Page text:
September 26th 1897 … For the last two days he has been confined to bed and is suffering from meningitis. His hair has been removed and cold lotions are constantly applied to the head while he is receiving sedative treatment and is kept on light diet. His temperature has varied from 102 to 104 A J
October 1st 1897 … He is still very ill, his temperature reaching 104 today. He is at times quite unconscious and lies without moving, while at other times he tosses about and screams incessantly. He takes a fair amount of light nourishment.
October 5th 1897 … Since last note he has shown signs of improving, his temperature is lower and he is much more settled. S E
October 10th 1897 … His temperature is now normal, he is free from restlessness and is taking some notice of what goes on. He is however much reduced by his illness. S E
October 22nd 1897 … He is still in a very feeble state though a little stronger than at last note and able to be out of bed for a few hours daily. He is very thin and is receiving nourishing diet. S E
October 29th 1897 … Patient has got much feebler since last note, he is very emaciated. He does not take his food well and requires tonic and stimulant treatment.
November 7th 1897 … Patient has had to remain in bed all day sometimes since last note he has had almost no appetite and is going steadily downhill despite treatment.
November 8th 1897 … Died today at 9.15 am W J P
Name Harry Bell Sex Male Age 10
Occupation Nil M.S. or W. Single
Previous Abode 9 Chevin End, Guiseley
Died November 8th 1897 9.15 am
Apparent Cause of Death Acute Tuberculosis
Unusual Circumstances or injuries at Death None
Present Attendant E Martin
Mechanical Restraint within 7 Days None
William James Penfold
Pictured are the admission details from 16th March 1893 for Jonas Pearson age 30, along with a heart rending letter, obviously never sent, for this troubled young man who spent a lot of time praying.
We do not yet have much more information on his time at the asylum, but he appears on the buriel record we have uncovered. He died on 10th May 1905 age 42 and lies in the unmarked buriel ground row 6, grave no. 10. You can see a plan of the cemetery in the unmarked graves section.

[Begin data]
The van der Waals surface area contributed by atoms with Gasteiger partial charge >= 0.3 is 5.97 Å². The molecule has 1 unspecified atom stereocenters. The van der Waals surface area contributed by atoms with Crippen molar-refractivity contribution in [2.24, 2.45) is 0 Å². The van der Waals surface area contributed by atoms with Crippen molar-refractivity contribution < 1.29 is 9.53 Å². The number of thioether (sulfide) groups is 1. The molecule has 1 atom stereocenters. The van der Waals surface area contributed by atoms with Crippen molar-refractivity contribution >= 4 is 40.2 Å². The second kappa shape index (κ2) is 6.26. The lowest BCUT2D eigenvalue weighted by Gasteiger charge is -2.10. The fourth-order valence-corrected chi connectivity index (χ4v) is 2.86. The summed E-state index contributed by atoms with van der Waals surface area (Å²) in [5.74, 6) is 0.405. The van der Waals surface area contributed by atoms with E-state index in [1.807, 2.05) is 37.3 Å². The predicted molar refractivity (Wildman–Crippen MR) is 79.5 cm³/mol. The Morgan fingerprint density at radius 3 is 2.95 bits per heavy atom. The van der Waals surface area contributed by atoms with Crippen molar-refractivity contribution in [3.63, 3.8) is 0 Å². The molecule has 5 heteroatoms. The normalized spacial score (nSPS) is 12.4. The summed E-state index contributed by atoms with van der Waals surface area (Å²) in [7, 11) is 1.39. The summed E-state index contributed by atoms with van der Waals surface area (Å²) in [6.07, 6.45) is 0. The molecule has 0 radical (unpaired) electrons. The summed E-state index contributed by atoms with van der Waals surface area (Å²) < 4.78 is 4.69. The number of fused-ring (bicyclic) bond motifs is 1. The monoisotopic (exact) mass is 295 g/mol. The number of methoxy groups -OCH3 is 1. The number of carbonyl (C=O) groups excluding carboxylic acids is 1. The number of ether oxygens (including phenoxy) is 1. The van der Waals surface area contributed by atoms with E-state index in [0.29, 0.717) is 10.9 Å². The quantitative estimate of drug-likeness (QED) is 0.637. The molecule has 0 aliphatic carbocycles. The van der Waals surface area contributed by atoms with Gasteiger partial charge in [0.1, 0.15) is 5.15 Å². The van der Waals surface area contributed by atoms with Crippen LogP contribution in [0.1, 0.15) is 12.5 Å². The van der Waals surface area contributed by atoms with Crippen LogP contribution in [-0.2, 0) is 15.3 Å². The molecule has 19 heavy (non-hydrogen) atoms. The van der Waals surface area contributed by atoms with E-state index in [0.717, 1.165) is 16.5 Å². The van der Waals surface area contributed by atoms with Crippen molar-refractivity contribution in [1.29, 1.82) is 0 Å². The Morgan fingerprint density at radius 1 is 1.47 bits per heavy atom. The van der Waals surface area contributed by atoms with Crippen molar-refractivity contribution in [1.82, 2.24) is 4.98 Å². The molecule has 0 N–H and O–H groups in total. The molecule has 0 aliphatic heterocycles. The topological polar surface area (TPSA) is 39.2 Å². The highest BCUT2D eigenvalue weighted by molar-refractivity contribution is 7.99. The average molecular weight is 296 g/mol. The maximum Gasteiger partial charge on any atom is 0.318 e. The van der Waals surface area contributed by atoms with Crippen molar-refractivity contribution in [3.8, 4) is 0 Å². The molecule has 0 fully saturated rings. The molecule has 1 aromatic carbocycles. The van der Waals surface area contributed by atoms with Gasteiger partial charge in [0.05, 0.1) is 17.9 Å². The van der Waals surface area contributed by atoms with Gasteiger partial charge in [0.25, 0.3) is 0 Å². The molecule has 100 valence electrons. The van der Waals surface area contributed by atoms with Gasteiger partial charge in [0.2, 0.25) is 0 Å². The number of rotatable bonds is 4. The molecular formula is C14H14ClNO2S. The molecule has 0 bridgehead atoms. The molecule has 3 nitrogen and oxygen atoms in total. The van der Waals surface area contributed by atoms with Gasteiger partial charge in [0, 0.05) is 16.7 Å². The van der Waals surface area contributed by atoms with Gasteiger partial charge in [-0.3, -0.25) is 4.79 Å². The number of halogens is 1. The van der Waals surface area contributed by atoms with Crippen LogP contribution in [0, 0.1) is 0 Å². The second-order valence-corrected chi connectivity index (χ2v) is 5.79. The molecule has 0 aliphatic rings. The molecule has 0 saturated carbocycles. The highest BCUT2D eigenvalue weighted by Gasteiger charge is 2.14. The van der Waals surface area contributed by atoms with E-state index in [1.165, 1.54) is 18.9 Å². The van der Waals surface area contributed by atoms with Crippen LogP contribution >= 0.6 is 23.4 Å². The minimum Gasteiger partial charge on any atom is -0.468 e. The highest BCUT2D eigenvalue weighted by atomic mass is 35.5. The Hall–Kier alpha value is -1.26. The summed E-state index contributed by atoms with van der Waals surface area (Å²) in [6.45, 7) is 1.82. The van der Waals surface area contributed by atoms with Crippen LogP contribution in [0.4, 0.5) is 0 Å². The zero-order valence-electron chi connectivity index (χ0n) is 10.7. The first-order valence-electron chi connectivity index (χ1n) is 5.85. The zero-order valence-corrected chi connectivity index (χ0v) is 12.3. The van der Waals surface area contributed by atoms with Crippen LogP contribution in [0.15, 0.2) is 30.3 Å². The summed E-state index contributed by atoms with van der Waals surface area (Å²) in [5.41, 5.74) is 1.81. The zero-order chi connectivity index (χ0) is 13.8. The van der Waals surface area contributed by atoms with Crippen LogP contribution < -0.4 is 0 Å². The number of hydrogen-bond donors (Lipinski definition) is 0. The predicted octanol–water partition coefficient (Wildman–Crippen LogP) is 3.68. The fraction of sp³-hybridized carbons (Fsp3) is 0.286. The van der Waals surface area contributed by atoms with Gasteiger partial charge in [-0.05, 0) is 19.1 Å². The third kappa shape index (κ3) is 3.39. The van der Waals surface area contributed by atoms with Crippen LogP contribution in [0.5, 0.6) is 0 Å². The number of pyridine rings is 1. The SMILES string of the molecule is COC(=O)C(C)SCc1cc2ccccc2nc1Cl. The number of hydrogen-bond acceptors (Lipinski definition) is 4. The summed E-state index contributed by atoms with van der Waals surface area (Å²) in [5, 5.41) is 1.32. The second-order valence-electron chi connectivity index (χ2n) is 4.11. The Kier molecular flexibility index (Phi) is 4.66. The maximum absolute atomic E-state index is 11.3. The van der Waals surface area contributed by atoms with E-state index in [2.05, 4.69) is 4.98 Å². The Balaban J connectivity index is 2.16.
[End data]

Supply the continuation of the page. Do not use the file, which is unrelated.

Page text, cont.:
James Metcalf: Age: 64 years Previous Place of Abode : Workhouse
Admitted on 4th February 1892
Facts Observed: States that old Jack and his gang get him turned off whenever he obtains employment, that the tea offered him contains poison, both of which are delusions.
Other facts communicated: Clayton workhouse, he will not take tea as it contains arsenic.
Supposed cause: Unknown Not Epileptic Not Suicidal Not Dangerous
Patient is very deaf this makes his examination very difficult. He has many delusions but no definite ones can be made out as he is very reticent with regard to them. He has hallucinations of sight often standing before a window and gesticulating violently as if someone was standing outside. Has hallucinations of taste also thinking at times that his food is poisoned and putting aside some as eatable portions and some uneatable. Also distinct hallucinations of hearing, persistent talks to himself. Is good worker in garden, fair bodily condition. Herbert Barraclough
Dec 29th 1895: Patient is practically unchanged and retains all his delusions. At times he will suddenly strike out at anyone near him, apparently owing to his hallucinations. He is usefully employed on the land. Takes food well is in fair bodily condition.RWM
Mar 25th 1897: Patient has hallucinations of hearing and delusions believing people pull his ears. He works fairly as a gardener and is in good bodily condition. WJP
April 15th 1899: Demented, very deaf and has hallucinations of hearing. No hair on his head or body. Works in garden. WJP